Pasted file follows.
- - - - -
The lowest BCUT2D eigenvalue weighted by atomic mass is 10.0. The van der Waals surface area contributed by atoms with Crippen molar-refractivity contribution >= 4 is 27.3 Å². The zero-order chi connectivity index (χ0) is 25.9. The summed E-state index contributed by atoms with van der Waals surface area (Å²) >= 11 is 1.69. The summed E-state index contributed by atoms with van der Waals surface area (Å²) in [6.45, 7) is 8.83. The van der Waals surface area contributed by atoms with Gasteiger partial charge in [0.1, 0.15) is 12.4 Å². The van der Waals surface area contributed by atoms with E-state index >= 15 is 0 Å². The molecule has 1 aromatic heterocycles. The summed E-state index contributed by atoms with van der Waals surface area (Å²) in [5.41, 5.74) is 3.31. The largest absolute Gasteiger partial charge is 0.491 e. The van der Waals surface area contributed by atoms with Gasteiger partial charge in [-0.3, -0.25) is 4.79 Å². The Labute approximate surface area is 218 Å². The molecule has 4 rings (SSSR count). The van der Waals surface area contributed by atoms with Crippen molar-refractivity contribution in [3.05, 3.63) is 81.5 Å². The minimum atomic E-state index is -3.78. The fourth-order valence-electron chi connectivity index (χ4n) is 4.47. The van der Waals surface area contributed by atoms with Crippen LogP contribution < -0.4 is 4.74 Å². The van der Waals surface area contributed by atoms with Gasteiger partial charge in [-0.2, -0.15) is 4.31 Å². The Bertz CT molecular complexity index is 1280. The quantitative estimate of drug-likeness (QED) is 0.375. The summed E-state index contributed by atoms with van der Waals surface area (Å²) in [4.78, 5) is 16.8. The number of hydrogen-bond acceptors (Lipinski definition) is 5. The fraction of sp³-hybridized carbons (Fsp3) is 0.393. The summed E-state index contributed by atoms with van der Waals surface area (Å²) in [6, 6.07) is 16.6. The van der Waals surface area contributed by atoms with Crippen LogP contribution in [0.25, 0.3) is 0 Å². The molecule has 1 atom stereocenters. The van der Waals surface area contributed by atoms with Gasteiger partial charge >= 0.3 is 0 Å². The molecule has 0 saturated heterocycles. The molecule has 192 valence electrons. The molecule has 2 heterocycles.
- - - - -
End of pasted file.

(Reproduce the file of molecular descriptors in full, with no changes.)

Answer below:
The lowest BCUT2D eigenvalue weighted by atomic mass is 10.0. The van der Waals surface area contributed by atoms with Crippen molar-refractivity contribution >= 4 is 27.3 Å². The zero-order chi connectivity index (χ0) is 25.9. The summed E-state index contributed by atoms with van der Waals surface area (Å²) >= 11 is 1.69. The summed E-state index contributed by atoms with van der Waals surface area (Å²) in [6.45, 7) is 8.83. The van der Waals surface area contributed by atoms with Gasteiger partial charge in [0.1, 0.15) is 12.4 Å². The van der Waals surface area contributed by atoms with E-state index >= 15 is 0 Å². The molecule has 1 aromatic heterocycles. The summed E-state index contributed by atoms with van der Waals surface area (Å²) in [5.41, 5.74) is 3.31. The largest absolute Gasteiger partial charge is 0.491 e. The van der Waals surface area contributed by atoms with Gasteiger partial charge in [-0.3, -0.25) is 4.79 Å². The Labute approximate surface area is 218 Å². The molecule has 4 rings (SSSR count). The van der Waals surface area contributed by atoms with Crippen molar-refractivity contribution in [3.05, 3.63) is 81.5 Å². The minimum atomic E-state index is -3.78. The fourth-order valence-electron chi connectivity index (χ4n) is 4.47. The van der Waals surface area contributed by atoms with Crippen LogP contribution < -0.4 is 4.74 Å². The van der Waals surface area contributed by atoms with Gasteiger partial charge in [-0.2, -0.15) is 4.31 Å². The Bertz CT molecular complexity index is 1280. The quantitative estimate of drug-likeness (QED) is 0.375. The summed E-state index contributed by atoms with van der Waals surface area (Å²) in [4.78, 5) is 16.8. The number of hydrogen-bond acceptors (Lipinski definition) is 5. The fraction of sp³-hybridized carbons (Fsp3) is 0.393. The summed E-state index contributed by atoms with van der Waals surface area (Å²) in [6, 6.07) is 16.6. The van der Waals surface area contributed by atoms with Crippen LogP contribution in [0.25, 0.3) is 0 Å². The molecule has 1 atom stereocenters. The van der Waals surface area contributed by atoms with Gasteiger partial charge >= 0.3 is 0 Å². The molecule has 0 saturated heterocycles. The molecule has 192 valence electrons. The molecule has 2 heterocycles.